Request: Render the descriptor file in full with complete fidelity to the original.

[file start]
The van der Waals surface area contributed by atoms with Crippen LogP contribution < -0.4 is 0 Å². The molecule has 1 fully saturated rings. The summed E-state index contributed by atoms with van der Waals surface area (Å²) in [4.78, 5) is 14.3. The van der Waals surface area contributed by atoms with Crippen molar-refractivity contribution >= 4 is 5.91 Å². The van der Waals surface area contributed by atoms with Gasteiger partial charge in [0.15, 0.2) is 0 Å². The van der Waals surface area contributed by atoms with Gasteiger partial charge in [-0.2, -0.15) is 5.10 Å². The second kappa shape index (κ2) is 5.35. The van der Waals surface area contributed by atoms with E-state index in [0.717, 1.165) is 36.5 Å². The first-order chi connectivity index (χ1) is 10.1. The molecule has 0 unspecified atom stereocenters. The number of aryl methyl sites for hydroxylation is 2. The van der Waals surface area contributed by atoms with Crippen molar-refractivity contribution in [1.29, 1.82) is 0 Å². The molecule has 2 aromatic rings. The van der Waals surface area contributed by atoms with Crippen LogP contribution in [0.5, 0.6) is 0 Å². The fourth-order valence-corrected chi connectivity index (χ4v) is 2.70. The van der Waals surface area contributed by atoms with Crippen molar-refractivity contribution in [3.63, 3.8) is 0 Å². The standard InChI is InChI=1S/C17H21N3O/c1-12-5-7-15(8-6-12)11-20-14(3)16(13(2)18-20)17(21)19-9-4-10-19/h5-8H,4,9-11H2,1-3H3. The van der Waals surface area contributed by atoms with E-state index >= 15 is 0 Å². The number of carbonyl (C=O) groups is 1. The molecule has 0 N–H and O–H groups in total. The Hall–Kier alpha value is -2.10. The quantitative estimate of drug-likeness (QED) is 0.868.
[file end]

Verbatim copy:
The van der Waals surface area contributed by atoms with Crippen LogP contribution < -0.4 is 0 Å². The molecule has 1 fully saturated rings. The summed E-state index contributed by atoms with van der Waals surface area (Å²) in [4.78, 5) is 14.3. The van der Waals surface area contributed by atoms with Crippen molar-refractivity contribution >= 4 is 5.91 Å². The van der Waals surface area contributed by atoms with Gasteiger partial charge in [0.15, 0.2) is 0 Å². The van der Waals surface area contributed by atoms with Gasteiger partial charge in [-0.2, -0.15) is 5.10 Å². The second kappa shape index (κ2) is 5.35. The van der Waals surface area contributed by atoms with E-state index in [0.717, 1.165) is 36.5 Å². The first-order chi connectivity index (χ1) is 10.1. The molecule has 0 unspecified atom stereocenters. The number of aryl methyl sites for hydroxylation is 2. The van der Waals surface area contributed by atoms with Crippen molar-refractivity contribution in [1.29, 1.82) is 0 Å². The molecule has 2 aromatic rings. The van der Waals surface area contributed by atoms with Crippen LogP contribution in [0.5, 0.6) is 0 Å². The fourth-order valence-corrected chi connectivity index (χ4v) is 2.70. The van der Waals surface area contributed by atoms with Crippen molar-refractivity contribution in [3.63, 3.8) is 0 Å². The standard InChI is InChI=1S/C17H21N3O/c1-12-5-7-15(8-6-12)11-20-14(3)16(13(2)18-20)17(21)19-9-4-10-19/h5-8H,4,9-11H2,1-3H3. The van der Waals surface area contributed by atoms with E-state index >= 15 is 0 Å². The number of carbonyl (C=O) groups is 1. The molecule has 0 N–H and O–H groups in total. The Hall–Kier alpha value is -2.10. The quantitative estimate of drug-likeness (QED) is 0.868.